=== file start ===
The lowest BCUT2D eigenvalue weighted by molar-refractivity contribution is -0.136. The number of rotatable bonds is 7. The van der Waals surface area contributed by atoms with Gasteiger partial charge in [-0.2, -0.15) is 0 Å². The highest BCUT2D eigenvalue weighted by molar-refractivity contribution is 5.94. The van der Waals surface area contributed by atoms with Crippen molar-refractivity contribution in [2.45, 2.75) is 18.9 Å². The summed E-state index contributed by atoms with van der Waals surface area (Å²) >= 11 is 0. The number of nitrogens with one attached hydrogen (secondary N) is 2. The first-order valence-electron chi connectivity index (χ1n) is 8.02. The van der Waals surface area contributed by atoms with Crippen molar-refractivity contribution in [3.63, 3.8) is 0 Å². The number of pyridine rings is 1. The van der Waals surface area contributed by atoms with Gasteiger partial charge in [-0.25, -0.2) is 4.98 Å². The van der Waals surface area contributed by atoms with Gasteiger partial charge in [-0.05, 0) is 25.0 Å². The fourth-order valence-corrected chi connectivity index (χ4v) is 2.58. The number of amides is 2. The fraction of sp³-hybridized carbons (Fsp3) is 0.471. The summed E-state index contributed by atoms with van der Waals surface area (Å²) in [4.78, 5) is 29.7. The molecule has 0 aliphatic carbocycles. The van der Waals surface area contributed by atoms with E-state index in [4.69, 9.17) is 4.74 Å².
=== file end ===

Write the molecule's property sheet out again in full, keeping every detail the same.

The lowest BCUT2D eigenvalue weighted by molar-refractivity contribution is -0.136. The number of rotatable bonds is 7. The van der Waals surface area contributed by atoms with Gasteiger partial charge in [-0.2, -0.15) is 0 Å². The highest BCUT2D eigenvalue weighted by molar-refractivity contribution is 5.94. The van der Waals surface area contributed by atoms with Crippen molar-refractivity contribution in [2.45, 2.75) is 18.9 Å². The summed E-state index contributed by atoms with van der Waals surface area (Å²) >= 11 is 0. The number of nitrogens with one attached hydrogen (secondary N) is 2. The first-order valence-electron chi connectivity index (χ1n) is 8.02. The van der Waals surface area contributed by atoms with Crippen molar-refractivity contribution in [3.63, 3.8) is 0 Å². The number of pyridine rings is 1. The van der Waals surface area contributed by atoms with Gasteiger partial charge in [-0.25, -0.2) is 4.98 Å². The van der Waals surface area contributed by atoms with Gasteiger partial charge in [-0.05, 0) is 25.0 Å². The fourth-order valence-corrected chi connectivity index (χ4v) is 2.58. The number of amides is 2. The fraction of sp³-hybridized carbons (Fsp3) is 0.471. The summed E-state index contributed by atoms with van der Waals surface area (Å²) in [4.78, 5) is 29.7. The molecule has 0 aliphatic carbocycles. The van der Waals surface area contributed by atoms with E-state index in [4.69, 9.17) is 4.74 Å².